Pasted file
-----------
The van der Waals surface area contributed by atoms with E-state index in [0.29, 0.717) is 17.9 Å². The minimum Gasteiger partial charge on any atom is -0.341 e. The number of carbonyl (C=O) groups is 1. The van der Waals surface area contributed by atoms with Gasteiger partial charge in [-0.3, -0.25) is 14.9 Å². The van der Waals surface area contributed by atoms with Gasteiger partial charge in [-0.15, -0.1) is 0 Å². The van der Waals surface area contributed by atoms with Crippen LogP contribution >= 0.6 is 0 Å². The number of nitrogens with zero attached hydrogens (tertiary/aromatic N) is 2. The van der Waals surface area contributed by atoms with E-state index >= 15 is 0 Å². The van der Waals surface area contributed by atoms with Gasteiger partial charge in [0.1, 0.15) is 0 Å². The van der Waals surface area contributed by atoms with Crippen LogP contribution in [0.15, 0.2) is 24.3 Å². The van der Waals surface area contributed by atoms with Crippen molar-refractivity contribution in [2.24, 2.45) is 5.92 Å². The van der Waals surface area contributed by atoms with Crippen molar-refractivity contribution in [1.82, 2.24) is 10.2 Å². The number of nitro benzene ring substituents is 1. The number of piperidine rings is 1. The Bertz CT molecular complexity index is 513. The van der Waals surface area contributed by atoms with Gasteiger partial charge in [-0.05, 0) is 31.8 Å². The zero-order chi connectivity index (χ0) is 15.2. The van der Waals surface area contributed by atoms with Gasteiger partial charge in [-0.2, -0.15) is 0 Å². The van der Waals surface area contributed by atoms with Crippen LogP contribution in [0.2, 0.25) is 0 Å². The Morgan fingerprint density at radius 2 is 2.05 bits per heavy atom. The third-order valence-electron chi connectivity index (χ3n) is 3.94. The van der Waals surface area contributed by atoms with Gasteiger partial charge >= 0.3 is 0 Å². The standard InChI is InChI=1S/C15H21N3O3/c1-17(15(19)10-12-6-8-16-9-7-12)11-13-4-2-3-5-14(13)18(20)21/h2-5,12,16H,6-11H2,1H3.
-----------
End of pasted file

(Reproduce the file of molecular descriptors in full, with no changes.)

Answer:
The van der Waals surface area contributed by atoms with E-state index in [0.29, 0.717) is 17.9 Å². The minimum Gasteiger partial charge on any atom is -0.341 e. The number of carbonyl (C=O) groups is 1. The van der Waals surface area contributed by atoms with Gasteiger partial charge in [-0.3, -0.25) is 14.9 Å². The van der Waals surface area contributed by atoms with Gasteiger partial charge in [-0.15, -0.1) is 0 Å². The van der Waals surface area contributed by atoms with Crippen LogP contribution >= 0.6 is 0 Å². The number of nitrogens with zero attached hydrogens (tertiary/aromatic N) is 2. The van der Waals surface area contributed by atoms with E-state index >= 15 is 0 Å². The van der Waals surface area contributed by atoms with Gasteiger partial charge in [0.1, 0.15) is 0 Å². The van der Waals surface area contributed by atoms with Crippen LogP contribution in [0.15, 0.2) is 24.3 Å². The van der Waals surface area contributed by atoms with Crippen molar-refractivity contribution in [2.24, 2.45) is 5.92 Å². The van der Waals surface area contributed by atoms with Crippen molar-refractivity contribution in [1.82, 2.24) is 10.2 Å². The number of nitro benzene ring substituents is 1. The number of piperidine rings is 1. The Bertz CT molecular complexity index is 513. The van der Waals surface area contributed by atoms with Gasteiger partial charge in [-0.05, 0) is 31.8 Å². The zero-order chi connectivity index (χ0) is 15.2. The van der Waals surface area contributed by atoms with Gasteiger partial charge in [-0.2, -0.15) is 0 Å². The van der Waals surface area contributed by atoms with Crippen LogP contribution in [0.2, 0.25) is 0 Å². The Morgan fingerprint density at radius 2 is 2.05 bits per heavy atom. The third-order valence-electron chi connectivity index (χ3n) is 3.94. The van der Waals surface area contributed by atoms with Gasteiger partial charge >= 0.3 is 0 Å². The standard InChI is InChI=1S/C15H21N3O3/c1-17(15(19)10-12-6-8-16-9-7-12)11-13-4-2-3-5-14(13)18(20)21/h2-5,12,16H,6-11H2,1H3.